Recommended by Travel and Leisure Magazine, our Rome Food tour Testaccio is among our most popular tours in the Eternal City. Culture meets cuisine as your private guide accompanies you through this idiosyncratic neighbourhood: a former working-class district which, in recent years, has found itself at the beating heart of Rome’s culinary culture. This article explains why you should make it a must next time you visit Italy.
A brief history of Testaccio
Testaccio has been at the center of Rome’s food trade from the city’s earliest days. Situated on the eastern bank of the River Tiber, the area was once home to Rome’s emporium, where amphorae (jars), were filled with olive oil and wine would arrive from all over the Mediterranean. These amphorae are now the neighbourhood’s symbol: best encapsulated by the fountain that stands in the centre of Piazza Testaccio.
The neighbourhood fell into relative decay during the Middle Ages. Its only attractions were the Pyramid (more on this later), Porta San Paolo within the Aurelian city walls and Monte Testaccio: a man-made hill formed entirely of broken amphorae. But it boomed in the twentieth century as the site of Europe’s largest abattoir. The enormous slaughterhouse occupied much of what is now Il Mattatoio – a contemporary arts centre – and Testaccio market.
Dozens of apartment blocks sprung up around the abattoir, providing cheap, basic housing for the families of those who worked there. When the slaughterhouse closed in 1975, however, the neighbourhood underwent gentrification, becoming a trendy area for artists and young families. But one thing remained unchanged: the area’s commitment towards authentic Roman cuisine, borne out of the meaty dishes that originated from the area’s abattoir. Today’s modern food market, delicatessen stores and restaurants built into Monte Testaccio have transformed the area into one of the most authentic, liveliest, and most interesting neighborhoods in Rome. Here’s how our Rome Food tour Testaccio can help you discover it.
What to expect from your Rome Food Tour Testaccio
A Testaccio food tour offers you the best chance to eat like a local and taste the Roman food classics you won’t find on the tourist menus. Your local foodie guide will accompany you around the food market and neighborhood starting from one of Rome’s oldest delis to eat unique prosciutto and truffle salami. Sample such succulent treats as supplì, a favorite Roman street food, and fried typical delicatessen, experience a Roman pasta such as Cacio e Pepe or Amatriciana, as well as discover new takes on classic bollito meat or typical stewed chicken.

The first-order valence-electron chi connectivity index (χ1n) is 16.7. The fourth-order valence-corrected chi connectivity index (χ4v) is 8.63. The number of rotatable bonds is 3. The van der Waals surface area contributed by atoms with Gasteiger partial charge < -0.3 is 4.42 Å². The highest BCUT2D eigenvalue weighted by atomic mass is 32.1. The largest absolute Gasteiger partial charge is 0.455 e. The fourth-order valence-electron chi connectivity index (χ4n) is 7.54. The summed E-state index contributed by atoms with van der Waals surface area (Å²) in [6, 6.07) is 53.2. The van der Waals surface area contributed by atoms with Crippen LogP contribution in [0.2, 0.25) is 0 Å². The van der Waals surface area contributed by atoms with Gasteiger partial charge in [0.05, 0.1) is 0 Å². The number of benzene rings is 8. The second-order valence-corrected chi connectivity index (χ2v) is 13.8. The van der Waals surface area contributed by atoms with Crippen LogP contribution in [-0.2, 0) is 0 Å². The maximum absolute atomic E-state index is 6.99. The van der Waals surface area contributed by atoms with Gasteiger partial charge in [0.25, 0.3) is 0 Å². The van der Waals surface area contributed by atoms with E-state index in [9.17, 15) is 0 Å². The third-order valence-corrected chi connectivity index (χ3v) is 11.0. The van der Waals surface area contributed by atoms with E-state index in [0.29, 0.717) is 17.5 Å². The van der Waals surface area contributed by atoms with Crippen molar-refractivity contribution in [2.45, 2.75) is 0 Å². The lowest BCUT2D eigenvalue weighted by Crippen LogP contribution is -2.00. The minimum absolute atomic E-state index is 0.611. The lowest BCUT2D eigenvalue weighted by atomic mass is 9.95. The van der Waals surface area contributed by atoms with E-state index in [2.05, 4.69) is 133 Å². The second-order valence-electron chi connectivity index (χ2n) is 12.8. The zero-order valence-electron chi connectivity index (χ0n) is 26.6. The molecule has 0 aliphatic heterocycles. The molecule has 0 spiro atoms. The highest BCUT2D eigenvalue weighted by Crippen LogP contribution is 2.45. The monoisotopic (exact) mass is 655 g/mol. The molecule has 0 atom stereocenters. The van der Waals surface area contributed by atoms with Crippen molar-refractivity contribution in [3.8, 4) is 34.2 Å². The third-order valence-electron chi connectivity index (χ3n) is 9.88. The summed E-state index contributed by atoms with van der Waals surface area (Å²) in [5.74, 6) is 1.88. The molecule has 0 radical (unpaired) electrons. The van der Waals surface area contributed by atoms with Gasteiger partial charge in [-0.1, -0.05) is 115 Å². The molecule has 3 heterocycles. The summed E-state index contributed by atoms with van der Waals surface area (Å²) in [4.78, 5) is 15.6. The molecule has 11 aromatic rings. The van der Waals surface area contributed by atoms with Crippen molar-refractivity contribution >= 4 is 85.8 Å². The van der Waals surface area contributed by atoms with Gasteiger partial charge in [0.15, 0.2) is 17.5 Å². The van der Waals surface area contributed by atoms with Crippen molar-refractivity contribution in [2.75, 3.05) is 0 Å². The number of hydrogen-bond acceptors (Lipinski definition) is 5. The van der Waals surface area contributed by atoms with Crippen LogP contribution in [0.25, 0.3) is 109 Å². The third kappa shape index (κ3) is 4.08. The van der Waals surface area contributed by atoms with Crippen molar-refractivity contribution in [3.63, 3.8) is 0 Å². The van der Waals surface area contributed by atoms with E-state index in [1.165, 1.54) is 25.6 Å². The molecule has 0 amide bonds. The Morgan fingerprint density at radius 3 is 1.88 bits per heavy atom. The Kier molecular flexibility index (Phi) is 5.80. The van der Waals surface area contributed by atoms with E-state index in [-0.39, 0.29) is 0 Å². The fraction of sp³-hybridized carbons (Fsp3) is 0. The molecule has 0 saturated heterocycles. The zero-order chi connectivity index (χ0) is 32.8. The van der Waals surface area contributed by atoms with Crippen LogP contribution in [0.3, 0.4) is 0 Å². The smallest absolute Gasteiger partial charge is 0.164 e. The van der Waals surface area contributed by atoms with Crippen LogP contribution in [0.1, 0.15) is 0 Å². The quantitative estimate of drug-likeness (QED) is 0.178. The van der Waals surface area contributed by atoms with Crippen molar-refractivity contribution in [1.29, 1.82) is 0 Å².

Sample the delicacies of Testaccio Market
Depending on the season, Testaccio Market will greet you with crates overflowing with Roman Zucchini with their delicious flowers ready to be fried. Another seasonal speciality are Rome’s green artichokes and piles of chicoria – a quintessential ingredient you can’t miss when in Rome. While enjoying some of Testaccio’s delicacies, like trapizzino, baccalà, and even some artisanal gelato, your private expert guide will indulge in some of Testaccio’s history, nourishing you with stories and anecdotes from the neighbourhood.
Our Rome Food Tour Testaccio promises an experience beyond the flashes and the crowds of the historical center. It’s a tour that warms the heart as well as satisfies the stomach, enriching you with unforgettable stories to take back with you.
Other attractions around Testaccio:
As a backdrop to your culinary adventure, Testaccio has an array of architectural and historical highlights:
- Monte dei Cocci With so many amphorae flooding into the ancient capital, the Romans needed somewhere to dispose of them. Their solution was to create an outdoor dumpsite where amphorae deemed unfit for use would be removed from the warehouses, smashed, and thrown onto landfill. Over time this landfill site got higher and higher until it created Monte dei Cocci, or Monte Testaccio.
- The Pyramid of Gaius Cestius: Dating to the first century BC, the Pyramid of Gaius Cestius once contained the remains of an Augustan-era magistrate of one of Rome’s main religious organizations. Its Egyptian style might strike you as strange, but in fact during this period Egyptian fashion was all the rage (just look at all the Egyptian obelisks dotted around the city).
- The Protestant Cemetery: Buried in Testaccio’s English Cemetery are such names as John Keats, Percy Shelley, and the Italian intellectual and revolutionary Antonio Gramsci. Visiting Testaccio shortly before his death, Shelley wrote that: “It might make one in love with death, to think that one should be buried in so sweet a place.” With the cemetery’s towering cypress trees, abundant flowers, and rampant greenery running wild into this shaded stretch of the ancient Aurelian Walls, you can understand exactly what he meant.
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